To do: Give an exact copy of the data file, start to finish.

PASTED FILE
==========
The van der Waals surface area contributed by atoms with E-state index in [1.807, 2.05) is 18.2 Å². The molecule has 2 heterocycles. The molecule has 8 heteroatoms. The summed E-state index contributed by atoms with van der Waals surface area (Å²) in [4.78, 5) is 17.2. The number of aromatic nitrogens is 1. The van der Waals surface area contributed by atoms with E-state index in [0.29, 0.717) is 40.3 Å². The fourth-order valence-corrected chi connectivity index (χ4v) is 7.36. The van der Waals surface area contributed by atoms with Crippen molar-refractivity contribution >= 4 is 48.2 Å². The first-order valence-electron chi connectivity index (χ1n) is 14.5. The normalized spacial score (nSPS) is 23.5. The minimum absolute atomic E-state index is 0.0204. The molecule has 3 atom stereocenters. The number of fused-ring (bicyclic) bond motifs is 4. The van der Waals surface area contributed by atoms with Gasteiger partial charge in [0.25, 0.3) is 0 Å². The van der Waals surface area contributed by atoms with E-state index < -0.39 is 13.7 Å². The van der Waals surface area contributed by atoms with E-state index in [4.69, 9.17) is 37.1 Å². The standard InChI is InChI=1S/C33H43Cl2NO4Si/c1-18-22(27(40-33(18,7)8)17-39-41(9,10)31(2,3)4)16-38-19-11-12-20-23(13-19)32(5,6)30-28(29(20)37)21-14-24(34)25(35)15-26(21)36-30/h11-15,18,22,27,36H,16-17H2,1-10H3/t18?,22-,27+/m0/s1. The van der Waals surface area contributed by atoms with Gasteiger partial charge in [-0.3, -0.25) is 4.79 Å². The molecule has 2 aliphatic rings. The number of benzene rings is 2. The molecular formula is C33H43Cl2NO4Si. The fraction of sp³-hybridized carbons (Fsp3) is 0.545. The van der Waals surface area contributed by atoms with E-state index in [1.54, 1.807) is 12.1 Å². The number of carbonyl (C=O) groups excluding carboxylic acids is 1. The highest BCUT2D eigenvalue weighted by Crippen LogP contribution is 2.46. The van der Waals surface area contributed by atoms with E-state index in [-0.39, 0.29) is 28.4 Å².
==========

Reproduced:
The van der Waals surface area contributed by atoms with E-state index in [1.807, 2.05) is 18.2 Å². The molecule has 2 heterocycles. The molecule has 8 heteroatoms. The summed E-state index contributed by atoms with van der Waals surface area (Å²) in [4.78, 5) is 17.2. The number of aromatic nitrogens is 1. The van der Waals surface area contributed by atoms with E-state index in [0.29, 0.717) is 40.3 Å². The fourth-order valence-corrected chi connectivity index (χ4v) is 7.36. The van der Waals surface area contributed by atoms with Crippen molar-refractivity contribution >= 4 is 48.2 Å². The first-order valence-electron chi connectivity index (χ1n) is 14.5. The normalized spacial score (nSPS) is 23.5. The minimum absolute atomic E-state index is 0.0204. The molecule has 3 atom stereocenters. The number of fused-ring (bicyclic) bond motifs is 4. The van der Waals surface area contributed by atoms with Gasteiger partial charge in [0.25, 0.3) is 0 Å². The van der Waals surface area contributed by atoms with E-state index < -0.39 is 13.7 Å². The van der Waals surface area contributed by atoms with E-state index in [4.69, 9.17) is 37.1 Å². The standard InChI is InChI=1S/C33H43Cl2NO4Si/c1-18-22(27(40-33(18,7)8)17-39-41(9,10)31(2,3)4)16-38-19-11-12-20-23(13-19)32(5,6)30-28(29(20)37)21-14-24(34)25(35)15-26(21)36-30/h11-15,18,22,27,36H,16-17H2,1-10H3/t18?,22-,27+/m0/s1. The van der Waals surface area contributed by atoms with Gasteiger partial charge in [-0.3, -0.25) is 4.79 Å². The molecule has 2 aliphatic rings. The number of benzene rings is 2. The molecular formula is C33H43Cl2NO4Si. The fraction of sp³-hybridized carbons (Fsp3) is 0.545. The van der Waals surface area contributed by atoms with E-state index in [1.54, 1.807) is 12.1 Å². The number of carbonyl (C=O) groups excluding carboxylic acids is 1. The highest BCUT2D eigenvalue weighted by Crippen LogP contribution is 2.46. The van der Waals surface area contributed by atoms with E-state index in [-0.39, 0.29) is 28.4 Å².